Natural variations in the pitch of spoken utterances convey important linguistic and emotional information to the listener. For children in particular, these prosodic cues are critical in the early stages of language learning. In tonal languages, the rapid changes in pitch carry lexical meaning. For young children, therefore, the ability to hear subtle differences in voice pitch is of great importance during the early years as they acquire their native language. Little, however, is known about children's sensitivity to subtle changes in voice pitch. Today, children who were born deaf or lost their hearing early in life routinely receive cochlear implants. Although cochlear implants facilitate the perception and acquisition of spoken language well, they are limited in the amount of voice pitch information that can be transmitted to the listener. It is, however, still possible that the early-implanted brain of young children, which is more adaptive than that of adults, may be able to overcome the limitations of the device to some extent. The goals of this project are to: i) measure the psychophysical sensitivity of school-aged normally hearing and cochlear-implanted children to changes in voice pitch;ii) quantify children's ability to process speech intonation and lexical tones using different acoustic cues when voice pitch is degraded;iii) quantify cochlear-implanted children's performance in similar tasks. The results of these studies will shed important new light on young children's sensitivity to voice pitch cues, how cochlear implantation might influence this sensitivity, and the extent to which the early-implanted auditory system can overcome an important limitation of the prosthesis.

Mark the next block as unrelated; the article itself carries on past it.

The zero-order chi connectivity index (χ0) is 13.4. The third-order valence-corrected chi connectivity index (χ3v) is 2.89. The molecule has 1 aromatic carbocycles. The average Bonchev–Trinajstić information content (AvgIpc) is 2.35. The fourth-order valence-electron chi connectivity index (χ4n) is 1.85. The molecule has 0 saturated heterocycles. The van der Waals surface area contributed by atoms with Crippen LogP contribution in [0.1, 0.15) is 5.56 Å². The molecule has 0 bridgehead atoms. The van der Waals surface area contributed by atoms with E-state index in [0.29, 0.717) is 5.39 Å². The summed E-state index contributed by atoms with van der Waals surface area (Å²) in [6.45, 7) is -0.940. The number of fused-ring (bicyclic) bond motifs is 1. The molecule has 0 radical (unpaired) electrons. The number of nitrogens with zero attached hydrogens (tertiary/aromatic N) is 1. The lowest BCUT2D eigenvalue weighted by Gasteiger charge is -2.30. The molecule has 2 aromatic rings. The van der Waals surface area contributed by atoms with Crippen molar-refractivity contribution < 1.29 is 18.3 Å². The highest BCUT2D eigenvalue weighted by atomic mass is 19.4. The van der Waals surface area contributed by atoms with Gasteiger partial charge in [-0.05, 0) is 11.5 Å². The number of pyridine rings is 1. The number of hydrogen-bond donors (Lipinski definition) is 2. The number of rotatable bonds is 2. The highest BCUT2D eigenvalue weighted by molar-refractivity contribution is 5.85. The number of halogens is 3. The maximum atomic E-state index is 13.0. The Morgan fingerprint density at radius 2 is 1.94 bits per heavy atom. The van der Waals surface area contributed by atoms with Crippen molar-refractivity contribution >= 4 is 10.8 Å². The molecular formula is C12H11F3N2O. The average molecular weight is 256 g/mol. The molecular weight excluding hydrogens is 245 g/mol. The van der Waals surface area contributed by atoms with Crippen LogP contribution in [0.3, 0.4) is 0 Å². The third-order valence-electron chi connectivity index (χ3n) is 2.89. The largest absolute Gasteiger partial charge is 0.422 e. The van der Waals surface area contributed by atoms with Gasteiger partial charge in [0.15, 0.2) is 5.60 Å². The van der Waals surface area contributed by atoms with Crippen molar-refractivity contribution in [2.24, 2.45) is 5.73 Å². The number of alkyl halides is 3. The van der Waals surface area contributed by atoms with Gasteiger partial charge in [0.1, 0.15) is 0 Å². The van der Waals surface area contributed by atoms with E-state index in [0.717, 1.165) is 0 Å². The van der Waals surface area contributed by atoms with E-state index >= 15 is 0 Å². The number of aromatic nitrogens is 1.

Public Health Relevance

The natural variations of voice pitch in everyday speech convey important linguistic information and are particularly important for language-learning by young infants and children. Little is known about young children's sensitivity to voice pitch, and children with profound hearing loss who have received a cochlear implant are at a particular disadvantage in regard to voice pitch information. The results of the present study will shed light on basic mechanisms of voice pitch processing by normally-hearing and cochlear-implanted children as they develop from age 6 to young adulthood.

National Institute of Health (NIH)
National Institute on Deafness and Other Communication Disorders (NIDCD)
Exploratory/Developmental Grants (R21)
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Study Section
Auditory System Study Section (AUD)
Program Officer
Donahue, Amy
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Father Flanagan's Boys' Home
Boys Town
United States
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